“It was hard in the beginning because I had never done it,” Angello admits. “It was kind of cool to see how these people work with [my] concept and melody structure. They score films, video games, all these things; for them it’s as awkward as it is for me in the beginning. It’s just magic when you’re sitting with someone, and you have no idea what they’re doing, and then it works all of a sudden.”
He should know a thing or two about the politics, and chemistry, of working with other people. After raking in a reported $39 million in two years on the entrancing excess of totemic bangers like “Don’t You Worry Child” and the Grammy-winning “Save the World,” in 2013 he parted ways with Sebastian Ingrosso and Sven Axel Christofer Hedfors, a.k.a. Axwell, his partners in Swedish House Mafia. (Signed to Def Jam, the two currently record and release as Axwell /\ Ingrosso.) Their career-encapsulating 2014 documentary, Leave the World Behind, fades in with the opening line of Abraham Lincoln’s iconic speech “A House Divided”; indeed, the mounting urgency Angello felt to complete his lifelong dream of making a “real, artist album” proved irreconcilable with the ceiling-shivering drops their increasingly massive audience wanted.
“I started working on this when we were six months out, when we were still on the last tour,” he says. “In the beginning, it was tough. While Swedish House Mafia was going on, people were expecting me to write those kinds of songs, which I could — but they didn’t speak to me [the way this does]. I don’t consider this to be an EDM album. Most of the tracks have a 4/4 kick, but it’s not a formula.”
He cites the far-flung library of artists he started digesting at an early age — the inadvertent byproduct of growing up in a vinyl-hungry family with a matriarch, his grandmother, that also ran a nearby nightclub — as the benchmark for Wild Youth‘s thematic arc. “Moby, the Chemical Brothers, Aphex Twin, the Prodigy, and Fatboy Slim all had a purpose with every album,” says Angello. “Every album was a concept album. I just wanted to do what early dance artists were doing and release an album about something I believe in strongly.” On the other end of the beat-based spectrum, East Coast hip-hop staples like Illmatic and early Mos Def inspired his debut’s commentary on “society or class, to be rebellious against the system… it was cool to grow up and have these fantasies about what life would be like in New York in the early ’90s.”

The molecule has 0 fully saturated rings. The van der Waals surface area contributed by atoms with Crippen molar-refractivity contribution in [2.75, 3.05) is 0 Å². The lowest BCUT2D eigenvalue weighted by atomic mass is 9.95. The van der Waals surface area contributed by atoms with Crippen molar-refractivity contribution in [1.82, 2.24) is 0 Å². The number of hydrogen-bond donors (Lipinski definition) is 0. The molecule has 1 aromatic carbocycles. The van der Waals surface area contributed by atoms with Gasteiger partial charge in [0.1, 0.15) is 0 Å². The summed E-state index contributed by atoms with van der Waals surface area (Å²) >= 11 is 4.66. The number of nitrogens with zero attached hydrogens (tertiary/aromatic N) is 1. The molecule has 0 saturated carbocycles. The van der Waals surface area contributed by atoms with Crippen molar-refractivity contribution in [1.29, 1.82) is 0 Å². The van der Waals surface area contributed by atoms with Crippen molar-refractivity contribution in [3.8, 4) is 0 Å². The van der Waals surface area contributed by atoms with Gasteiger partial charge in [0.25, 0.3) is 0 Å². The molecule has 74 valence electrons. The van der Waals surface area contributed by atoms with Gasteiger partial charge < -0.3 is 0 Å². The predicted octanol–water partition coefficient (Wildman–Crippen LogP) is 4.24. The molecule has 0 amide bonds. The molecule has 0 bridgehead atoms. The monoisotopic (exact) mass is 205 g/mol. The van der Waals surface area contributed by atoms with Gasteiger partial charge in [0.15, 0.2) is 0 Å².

With a whole other half of Wild Youth and the film accompaniment to his life (which, though timed with the album’s second part, features a separate Angello-penned score) still a few months out from release, Angello doesn’t want to reveal too much too soon. He does admit that digging in his basement for old home videos on mini-cassettes, along with the own mental and emotional unpacking of his adolescence in order to set it to song, had its own trials and tribulations.
“I went on a real psychological journey,” he says. “It was like going to the shrink every day, but you’re the shrink. Talking in the mirror and reflecting on your life, I just sit there and am like, ‘What the f**k am I doing?’ I have moments every day when I want to flush the album and start over.”